The purpose of this paper is to question the idea of “passing a test” within activist ethnography. Activist ethnography is an ethnographic engagement with social movement…
The purpose of this paper is to question the idea of “passing a test” within activist ethnography. Activist ethnography is an ethnographic engagement with social movement organizations as anti-authoritarian, anarchist, feminist and/or anti-racist collectives. It is based on the personal situating of the researcher within the field to avoid a replication of colonialist research dynamics. Addressing these concerns, we explore activist ethnography through feminist standpoint epistemologies and decolonial perspectives.
This paper draws on our two activist ethnographies conducted as PhD research in two distinct European cities with two different starting points. While Léa entered the field through her PhD research, Claire partly withdrew and re-entered as academic.
Even when activist researchers share the political positioning of the social movement they want to study, they still experience tests regarding their research methodology. As activists, they are accountable to their movement and experience – as most other activist – a constant threat of exclusion. In addition, activist networks are fractured along political lines, the test is therefore ongoing.
Our contribution is threefold. First, the understanding of tests within activist ethnography helps decolonizing ethnography. Being both the knower and the known, activist ethnographers reflect on the colonial and heterosexist history of ethnography which offers potentials to use ethnography in non-exploitative ways. Second, we conceive of activist ethnography as a prefigurative methodology, i.e. as an embedded activist practice, that should therefore answer to the same tests as any other practice of prefigurative movements: it should aim to enact here and now the type of society the movement reaches for. Finally, we argue that activist ethnography relies on and contribute to developing consciousness about the researcher’s political subjectivity.
This paper is a reflective piece on a PhD workshop on “feminist organising” organised in November 2017 by the three authors of this paper. Calls to resist the…
This paper is a reflective piece on a PhD workshop on “feminist organising” organised in November 2017 by the three authors of this paper. Calls to resist the neoliberalisation of academia through academic activism are gaining momentum. The authors’ take on academic activism builds on feminist thought and practice, a tradition that remains overlooked in contributions on resisting neoliberalisation in academia. Feminism has been long committed to highlighting the epistemic inequalities endured by women and marginalised people in academia. This study aims to draw on radical feminist perspectives and on the notion of prefigurative organising to rethink the topic of academic activism. How can feminist academic activism resist the neoliberal academia?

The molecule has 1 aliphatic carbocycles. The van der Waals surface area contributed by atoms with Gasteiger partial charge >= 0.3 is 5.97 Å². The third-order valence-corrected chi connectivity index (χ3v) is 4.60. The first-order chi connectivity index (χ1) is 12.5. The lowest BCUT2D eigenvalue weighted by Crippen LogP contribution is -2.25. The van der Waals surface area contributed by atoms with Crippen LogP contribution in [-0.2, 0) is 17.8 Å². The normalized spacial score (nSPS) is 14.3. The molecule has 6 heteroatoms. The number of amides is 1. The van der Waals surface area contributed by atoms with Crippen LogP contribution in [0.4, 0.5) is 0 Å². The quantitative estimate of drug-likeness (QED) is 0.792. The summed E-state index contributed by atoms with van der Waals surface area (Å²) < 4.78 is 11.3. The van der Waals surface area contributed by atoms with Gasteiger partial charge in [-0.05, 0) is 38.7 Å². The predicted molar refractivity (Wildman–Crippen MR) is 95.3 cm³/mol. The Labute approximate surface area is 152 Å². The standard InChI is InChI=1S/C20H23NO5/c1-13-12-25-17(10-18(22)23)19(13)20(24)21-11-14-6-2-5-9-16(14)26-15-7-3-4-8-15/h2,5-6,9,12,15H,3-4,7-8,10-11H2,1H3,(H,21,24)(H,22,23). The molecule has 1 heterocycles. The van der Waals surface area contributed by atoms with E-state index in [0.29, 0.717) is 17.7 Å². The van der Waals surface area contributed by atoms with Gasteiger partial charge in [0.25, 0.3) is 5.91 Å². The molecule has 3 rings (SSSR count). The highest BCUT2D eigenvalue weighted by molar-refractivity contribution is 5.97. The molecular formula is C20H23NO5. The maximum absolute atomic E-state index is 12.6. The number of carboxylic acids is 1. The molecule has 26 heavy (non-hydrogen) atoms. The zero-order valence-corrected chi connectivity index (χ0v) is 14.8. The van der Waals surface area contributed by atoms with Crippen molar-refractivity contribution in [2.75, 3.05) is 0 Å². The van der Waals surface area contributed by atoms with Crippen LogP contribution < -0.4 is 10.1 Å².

This study explores this question through a multi-vocal autoethnographic account of the event-organising process.
The production of feminist space within academia was shaped through material and epistemic tensions. The study critically reflects on the extent to which the event can be read as prefigurative feminist self-organising and as neoliberal academic career-focused self-organising. The study concludes that by creating a space for sisterhood and learning, the empowering potential of feminist organising is experienced.
The study shows both the difficulties and potentials for feminist organising within the university. The concept of “prefiguration” provides a theoretical framework enabling us to grasp the ongoing efforts on which feminist organising relies. It escapes a dichotomy between success and failure that fosters radical pessimism or optimism potentially hindering political action.
The organizations need to use strategic drivers such as market orientation (MO) and knowledge management (KM) for the development of product and process innovations, which…
The organizations need to use strategic drivers such as market orientation (MO) and knowledge management (KM) for the development of product and process innovations, which can become a major source of sustainable competitive advantage (SCA). However, there is a gap in the use of these precepts, specifically in Brazilian companies. The purpose of this paper is to measure the relationship among MO, KM orientation, innovation (product and process), SCA and organizational performance (OP).
The research was developed through a survey in 1,072 companies from the industrial manufacturing, commerce and services activity sectors. For the analysis of data, the study used the structural equation modeling method.
This study contributes to managerial decisions in the choice of investment in strategic drivers and innovation, to obtain competitive advantages and economic gains. The results highlight that companies that use market information have formal structures to support innovation processes achieving more successful results.
The framework proposed in this research can be used for different industries and segments.
The theoretical value of this paper is the contribution to the literature with the provision of a framework to analyze the strategic drivers, which are antecedents of innovation in different sectors of activity and in different sizes of companies. It is highlighted as managerial contributions, that the study identified evidence that organizations seek a superior OP to the competitor, creating competitive differentials that result in SCA.